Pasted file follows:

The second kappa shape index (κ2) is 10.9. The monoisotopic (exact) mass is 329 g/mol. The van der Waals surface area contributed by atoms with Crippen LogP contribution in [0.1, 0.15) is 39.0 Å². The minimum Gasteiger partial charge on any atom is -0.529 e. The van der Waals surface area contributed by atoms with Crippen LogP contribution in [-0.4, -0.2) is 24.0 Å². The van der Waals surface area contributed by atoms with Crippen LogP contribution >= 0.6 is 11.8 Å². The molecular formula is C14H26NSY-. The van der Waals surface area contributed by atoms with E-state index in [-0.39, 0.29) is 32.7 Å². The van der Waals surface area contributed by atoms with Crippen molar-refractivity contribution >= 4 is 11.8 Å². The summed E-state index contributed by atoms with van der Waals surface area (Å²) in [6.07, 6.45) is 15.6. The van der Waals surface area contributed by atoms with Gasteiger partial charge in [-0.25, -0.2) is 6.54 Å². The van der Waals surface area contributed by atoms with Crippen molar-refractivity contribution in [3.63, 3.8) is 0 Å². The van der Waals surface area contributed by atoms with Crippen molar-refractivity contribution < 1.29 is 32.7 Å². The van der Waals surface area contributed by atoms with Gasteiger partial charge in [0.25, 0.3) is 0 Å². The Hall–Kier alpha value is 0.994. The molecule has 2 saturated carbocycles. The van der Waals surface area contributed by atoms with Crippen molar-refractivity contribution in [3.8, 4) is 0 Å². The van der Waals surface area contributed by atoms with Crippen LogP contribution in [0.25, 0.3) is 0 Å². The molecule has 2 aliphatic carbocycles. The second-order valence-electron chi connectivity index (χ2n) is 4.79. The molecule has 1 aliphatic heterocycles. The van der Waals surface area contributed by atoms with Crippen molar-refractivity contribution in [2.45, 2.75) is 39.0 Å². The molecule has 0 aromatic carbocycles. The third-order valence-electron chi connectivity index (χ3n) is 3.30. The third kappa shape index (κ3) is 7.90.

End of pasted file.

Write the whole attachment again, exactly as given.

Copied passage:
The second kappa shape index (κ2) is 10.9. The monoisotopic (exact) mass is 329 g/mol. The van der Waals surface area contributed by atoms with Crippen LogP contribution in [0.1, 0.15) is 39.0 Å². The minimum Gasteiger partial charge on any atom is -0.529 e. The van der Waals surface area contributed by atoms with Crippen LogP contribution in [-0.4, -0.2) is 24.0 Å². The van der Waals surface area contributed by atoms with Crippen LogP contribution >= 0.6 is 11.8 Å². The molecular formula is C14H26NSY-. The van der Waals surface area contributed by atoms with E-state index in [-0.39, 0.29) is 32.7 Å². The van der Waals surface area contributed by atoms with Crippen molar-refractivity contribution >= 4 is 11.8 Å². The summed E-state index contributed by atoms with van der Waals surface area (Å²) in [6.07, 6.45) is 15.6. The van der Waals surface area contributed by atoms with Gasteiger partial charge in [-0.25, -0.2) is 6.54 Å². The van der Waals surface area contributed by atoms with Crippen molar-refractivity contribution in [3.63, 3.8) is 0 Å². The van der Waals surface area contributed by atoms with Crippen molar-refractivity contribution < 1.29 is 32.7 Å². The van der Waals surface area contributed by atoms with Gasteiger partial charge in [0.25, 0.3) is 0 Å². The Hall–Kier alpha value is 0.994. The molecule has 2 saturated carbocycles. The van der Waals surface area contributed by atoms with Crippen molar-refractivity contribution in [3.8, 4) is 0 Å². The van der Waals surface area contributed by atoms with Crippen LogP contribution in [0.25, 0.3) is 0 Å². The molecule has 2 aliphatic carbocycles. The second-order valence-electron chi connectivity index (χ2n) is 4.79. The molecule has 1 aliphatic heterocycles. The van der Waals surface area contributed by atoms with Crippen molar-refractivity contribution in [2.45, 2.75) is 39.0 Å². The molecule has 0 aromatic carbocycles. The third-order valence-electron chi connectivity index (χ3n) is 3.30. The third kappa shape index (κ3) is 7.90.